Is your team more like the crew of Star Trek, or do you sometimes feel as if you’re on the set of Jurassic Park? Many Hollywood films depict life in various offices and workspaces – some of the stories rely on comedic value, while others show a darker side of office life. While Hollywood never seeks to portray all the realities of work life, their interpretations serve as a commentary on working in the western world and the issues that can be part of that.
If you’re looking for a movie to watch this weekend, I’ve compiled this list of some of my favourite movies that feature some of the crazy, great, terrible and funny aspects of office life.
1. Office Space
Although it was originally a box-office flop, Office Space has endured with a cult-classic status for its dark, cathartic comedy. Based on Mike Judge’s Milton comic series, the film is a satirical depiction of the everyday lives of mid-1990s IT workers. Also, it features a printer-smashing scene that reaches the sympathetic hearts of office workers the world over.
(Also, this happened to be the first ever movie I went to see with a boy I liked. We basically sat bone still for 90 minutes without looking at each other. It was true love).
Written and directed by Kevin Smith, Clerks is another black comedy film depicting a day in the lives of two store clerks and their acquaintances. It’s the first film of Smith’s to introduce the two characters Jay & Silent Bob. The movie is split into nine scene breaks, which symbolises the nine rings of Hell in Dante’s Inferno, which many office workers feel equate to their daily tasks. Shot for only $27,575 in the stores where the director worked in real life, it crossed more than $3 million in theatres, showing that people really do like to sympathise with slackers.
3. The Devil Wears Prada
In the cutthroat world of fashion editorial, Meryl Streep’s character Miranda Priestly is top dog. She puts her poor intern Andrea (Anne Hathaway) through some of the most deplorable and ridiculous stunts, all in the name of grooming her for a future in the fashion editorial world. This film, based off the novel by Lauren Weisberger, offers a black comedy take on the real life world of fashion editorial, and particularly one of its more famous figures – Vogue’s Anna Wintour. It’s a fascinating look at both the office life of a magazine and a behind-the-scenes look at the cutthroat fashion world.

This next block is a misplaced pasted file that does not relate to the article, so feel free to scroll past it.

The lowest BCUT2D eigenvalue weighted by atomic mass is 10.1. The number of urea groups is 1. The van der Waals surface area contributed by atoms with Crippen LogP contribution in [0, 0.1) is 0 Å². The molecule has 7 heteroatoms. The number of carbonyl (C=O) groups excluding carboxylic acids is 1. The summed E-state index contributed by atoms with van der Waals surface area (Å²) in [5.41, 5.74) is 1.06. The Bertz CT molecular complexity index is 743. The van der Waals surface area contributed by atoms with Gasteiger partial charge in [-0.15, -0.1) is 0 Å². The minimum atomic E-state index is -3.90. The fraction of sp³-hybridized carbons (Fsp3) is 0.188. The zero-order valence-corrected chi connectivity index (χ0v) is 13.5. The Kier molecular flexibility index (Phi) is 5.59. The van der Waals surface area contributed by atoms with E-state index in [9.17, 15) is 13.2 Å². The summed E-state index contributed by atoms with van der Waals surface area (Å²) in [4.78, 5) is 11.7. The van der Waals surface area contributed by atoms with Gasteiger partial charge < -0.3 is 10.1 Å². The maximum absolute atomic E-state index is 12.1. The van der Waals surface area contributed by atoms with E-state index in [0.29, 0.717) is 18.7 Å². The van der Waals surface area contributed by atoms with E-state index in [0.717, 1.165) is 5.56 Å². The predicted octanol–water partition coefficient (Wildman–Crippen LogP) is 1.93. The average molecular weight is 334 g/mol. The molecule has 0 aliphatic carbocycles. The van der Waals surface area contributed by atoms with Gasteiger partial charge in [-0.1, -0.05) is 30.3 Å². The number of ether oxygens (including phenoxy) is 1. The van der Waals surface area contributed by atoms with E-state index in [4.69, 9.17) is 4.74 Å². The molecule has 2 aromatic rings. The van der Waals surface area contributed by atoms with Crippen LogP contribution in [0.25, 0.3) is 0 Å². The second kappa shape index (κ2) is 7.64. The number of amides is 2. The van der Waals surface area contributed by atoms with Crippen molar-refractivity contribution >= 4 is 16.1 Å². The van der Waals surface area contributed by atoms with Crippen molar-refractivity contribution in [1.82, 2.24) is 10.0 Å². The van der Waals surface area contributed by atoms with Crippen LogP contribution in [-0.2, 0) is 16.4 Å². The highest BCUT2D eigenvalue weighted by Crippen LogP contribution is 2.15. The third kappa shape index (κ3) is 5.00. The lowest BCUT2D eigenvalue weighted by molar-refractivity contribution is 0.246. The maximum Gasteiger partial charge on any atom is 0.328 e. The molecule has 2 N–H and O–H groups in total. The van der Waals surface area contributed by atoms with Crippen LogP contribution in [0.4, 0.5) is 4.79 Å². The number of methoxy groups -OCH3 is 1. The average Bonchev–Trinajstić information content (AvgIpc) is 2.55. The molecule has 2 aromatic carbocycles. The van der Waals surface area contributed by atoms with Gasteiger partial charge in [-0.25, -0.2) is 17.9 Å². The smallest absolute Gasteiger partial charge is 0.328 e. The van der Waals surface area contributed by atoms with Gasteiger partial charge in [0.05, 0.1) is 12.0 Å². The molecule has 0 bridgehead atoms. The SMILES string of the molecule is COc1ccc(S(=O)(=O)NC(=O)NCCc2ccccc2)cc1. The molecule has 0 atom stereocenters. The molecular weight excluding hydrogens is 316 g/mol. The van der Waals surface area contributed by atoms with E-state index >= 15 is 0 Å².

4. Working Girl
In this 1988 romantic comedy, Irish-American working-class gal Tess (Melanie Griffith) gets a job as a secretary for a financial executive named Katharine Parker (played by Sigourney Weaver). When Tess discovers Katharine intends to pass off one of her suggestions as her own, she transforms herself into a faux executive in order to get credit for her work. Along the way, she falls in love and gets herself into all sorts of crazy situations. Some of the comedic material might be a bit dated now that the workforce offers more gender equality, but for its time it was a great mix of laughs and social commentary.
5. Up in the Air
For many people, part of “working for the man” is the constant fear that you might be the next person to be downsized or let go. In Up in the Air, the plot follows Ryan Bingham (George Clooney) and Natalie Kenner (Anna Kendrick) as they go from corporation to corporation, helping companies to downsize and let people go.
The cool thing about this film is the way Ryan and Natalie are removed from the reality of corporate life. Their outsider perspective provides much of the comedy and delight of this film. Their observations show that behind these faceless organisations are real humans with complex lives and real hopes and dreams.
6. Glengarry Glen Ross
We all know that colleagues can help you get through the tough times with your sanity intact. But what happens when your co-workers are standing between you and your job security? In this film adapted by David Mamet from his play of the same name, the film follows four real estate salesman who are pitted against each other as they fight for the two jobs that will be remaining. Notorious for its profanity and depiction of the darker side of the corporate world, Glengarry Glen Ross was a commercial failure, but is still an exceptional film with a cast of brilliant actors.
7. Boiler Room
Nowadays, many firms are using inbound marketing techniques to attract customers by answering their questions and providing them with the content they need. But if you want to see how sales used to be done, then be prepared for the relentless, often unscrupulous tactics of the cold-calling centre at this stock brokerage firm. This film was inspired by Jordan belfort and his Stratton Oakmont firm, which also served as the inspiration for the film Wolf of Wall Street.
What films represent the office culture in your company?